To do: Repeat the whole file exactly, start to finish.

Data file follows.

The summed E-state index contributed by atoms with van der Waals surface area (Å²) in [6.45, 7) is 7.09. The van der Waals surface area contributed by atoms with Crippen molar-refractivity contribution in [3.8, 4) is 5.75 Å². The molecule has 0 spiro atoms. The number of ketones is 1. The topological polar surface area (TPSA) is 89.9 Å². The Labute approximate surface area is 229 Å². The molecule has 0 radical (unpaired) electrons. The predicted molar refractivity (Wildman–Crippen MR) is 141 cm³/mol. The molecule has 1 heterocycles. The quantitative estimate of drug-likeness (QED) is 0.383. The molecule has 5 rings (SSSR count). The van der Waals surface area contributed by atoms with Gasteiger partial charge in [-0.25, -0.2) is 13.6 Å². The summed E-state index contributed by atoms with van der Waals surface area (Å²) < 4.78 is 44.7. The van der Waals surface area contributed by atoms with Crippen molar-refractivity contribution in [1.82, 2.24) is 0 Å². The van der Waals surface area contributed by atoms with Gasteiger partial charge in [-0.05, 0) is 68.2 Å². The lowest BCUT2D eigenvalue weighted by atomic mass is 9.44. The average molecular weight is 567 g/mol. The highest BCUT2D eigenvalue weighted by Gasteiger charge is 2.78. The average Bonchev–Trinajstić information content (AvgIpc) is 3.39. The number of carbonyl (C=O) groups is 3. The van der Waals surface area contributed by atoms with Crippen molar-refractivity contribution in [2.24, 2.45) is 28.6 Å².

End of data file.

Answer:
The summed E-state index contributed by atoms with van der Waals surface area (Å²) in [6.45, 7) is 7.09. The van der Waals surface area contributed by atoms with Crippen molar-refractivity contribution in [3.8, 4) is 5.75 Å². The molecule has 0 spiro atoms. The number of ketones is 1. The topological polar surface area (TPSA) is 89.9 Å². The Labute approximate surface area is 229 Å². The molecule has 0 radical (unpaired) electrons. The predicted molar refractivity (Wildman–Crippen MR) is 141 cm³/mol. The molecule has 1 heterocycles. The quantitative estimate of drug-likeness (QED) is 0.383. The molecule has 5 rings (SSSR count). The van der Waals surface area contributed by atoms with Gasteiger partial charge in [-0.25, -0.2) is 13.6 Å². The summed E-state index contributed by atoms with van der Waals surface area (Å²) < 4.78 is 44.7. The van der Waals surface area contributed by atoms with Crippen molar-refractivity contribution in [1.82, 2.24) is 0 Å². The van der Waals surface area contributed by atoms with Gasteiger partial charge in [-0.05, 0) is 68.2 Å². The lowest BCUT2D eigenvalue weighted by atomic mass is 9.44. The average molecular weight is 567 g/mol. The highest BCUT2D eigenvalue weighted by Gasteiger charge is 2.78. The average Bonchev–Trinajstić information content (AvgIpc) is 3.39. The number of carbonyl (C=O) groups is 3. The van der Waals surface area contributed by atoms with Crippen molar-refractivity contribution in [2.24, 2.45) is 28.6 Å².